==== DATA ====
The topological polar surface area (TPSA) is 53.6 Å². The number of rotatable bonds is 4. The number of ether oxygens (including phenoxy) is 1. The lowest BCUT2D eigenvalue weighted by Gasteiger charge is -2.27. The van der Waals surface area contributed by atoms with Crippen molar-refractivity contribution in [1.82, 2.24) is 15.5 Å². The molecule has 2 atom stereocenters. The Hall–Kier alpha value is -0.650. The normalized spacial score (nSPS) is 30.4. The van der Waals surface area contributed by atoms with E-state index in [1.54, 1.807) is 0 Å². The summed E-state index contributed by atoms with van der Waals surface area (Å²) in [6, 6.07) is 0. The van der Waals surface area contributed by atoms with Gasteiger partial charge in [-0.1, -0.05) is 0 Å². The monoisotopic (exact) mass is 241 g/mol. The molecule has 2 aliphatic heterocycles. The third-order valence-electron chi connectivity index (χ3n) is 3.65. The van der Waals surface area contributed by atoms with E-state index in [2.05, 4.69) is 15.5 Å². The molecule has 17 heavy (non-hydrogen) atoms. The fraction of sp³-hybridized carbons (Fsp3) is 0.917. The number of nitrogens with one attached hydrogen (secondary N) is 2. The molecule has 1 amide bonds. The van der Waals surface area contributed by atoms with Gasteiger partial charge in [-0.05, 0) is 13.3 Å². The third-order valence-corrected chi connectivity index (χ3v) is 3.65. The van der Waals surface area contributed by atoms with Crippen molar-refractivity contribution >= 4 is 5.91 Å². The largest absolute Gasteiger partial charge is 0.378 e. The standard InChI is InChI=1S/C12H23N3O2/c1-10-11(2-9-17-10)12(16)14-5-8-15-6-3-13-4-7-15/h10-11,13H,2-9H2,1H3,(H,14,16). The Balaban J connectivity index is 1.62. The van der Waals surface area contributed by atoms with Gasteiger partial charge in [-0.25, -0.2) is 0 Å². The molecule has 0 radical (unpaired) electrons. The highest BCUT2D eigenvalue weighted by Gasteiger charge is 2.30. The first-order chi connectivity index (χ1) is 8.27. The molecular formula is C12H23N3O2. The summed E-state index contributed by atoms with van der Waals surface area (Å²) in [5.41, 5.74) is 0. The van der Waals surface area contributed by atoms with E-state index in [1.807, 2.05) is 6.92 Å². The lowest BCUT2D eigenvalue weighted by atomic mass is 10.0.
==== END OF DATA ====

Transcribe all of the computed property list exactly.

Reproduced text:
The topological polar surface area (TPSA) is 53.6 Å². The number of rotatable bonds is 4. The number of ether oxygens (including phenoxy) is 1. The lowest BCUT2D eigenvalue weighted by Gasteiger charge is -2.27. The van der Waals surface area contributed by atoms with Crippen molar-refractivity contribution in [1.82, 2.24) is 15.5 Å². The molecule has 2 atom stereocenters. The Hall–Kier alpha value is -0.650. The normalized spacial score (nSPS) is 30.4. The van der Waals surface area contributed by atoms with E-state index in [1.54, 1.807) is 0 Å². The summed E-state index contributed by atoms with van der Waals surface area (Å²) in [6, 6.07) is 0. The van der Waals surface area contributed by atoms with Gasteiger partial charge in [-0.1, -0.05) is 0 Å². The monoisotopic (exact) mass is 241 g/mol. The molecule has 2 aliphatic heterocycles. The third-order valence-electron chi connectivity index (χ3n) is 3.65. The van der Waals surface area contributed by atoms with E-state index in [2.05, 4.69) is 15.5 Å². The molecule has 17 heavy (non-hydrogen) atoms. The fraction of sp³-hybridized carbons (Fsp3) is 0.917. The number of nitrogens with one attached hydrogen (secondary N) is 2. The molecule has 1 amide bonds. The van der Waals surface area contributed by atoms with Gasteiger partial charge in [-0.05, 0) is 13.3 Å². The third-order valence-corrected chi connectivity index (χ3v) is 3.65. The van der Waals surface area contributed by atoms with Crippen molar-refractivity contribution >= 4 is 5.91 Å². The largest absolute Gasteiger partial charge is 0.378 e. The standard InChI is InChI=1S/C12H23N3O2/c1-10-11(2-9-17-10)12(16)14-5-8-15-6-3-13-4-7-15/h10-11,13H,2-9H2,1H3,(H,14,16). The Balaban J connectivity index is 1.62. The van der Waals surface area contributed by atoms with Gasteiger partial charge in [-0.25, -0.2) is 0 Å². The molecule has 0 radical (unpaired) electrons. The highest BCUT2D eigenvalue weighted by Gasteiger charge is 2.30. The first-order chi connectivity index (χ1) is 8.27. The molecular formula is C12H23N3O2. The summed E-state index contributed by atoms with van der Waals surface area (Å²) in [5.41, 5.74) is 0. The van der Waals surface area contributed by atoms with E-state index in [1.807, 2.05) is 6.92 Å². The lowest BCUT2D eigenvalue weighted by atomic mass is 10.0.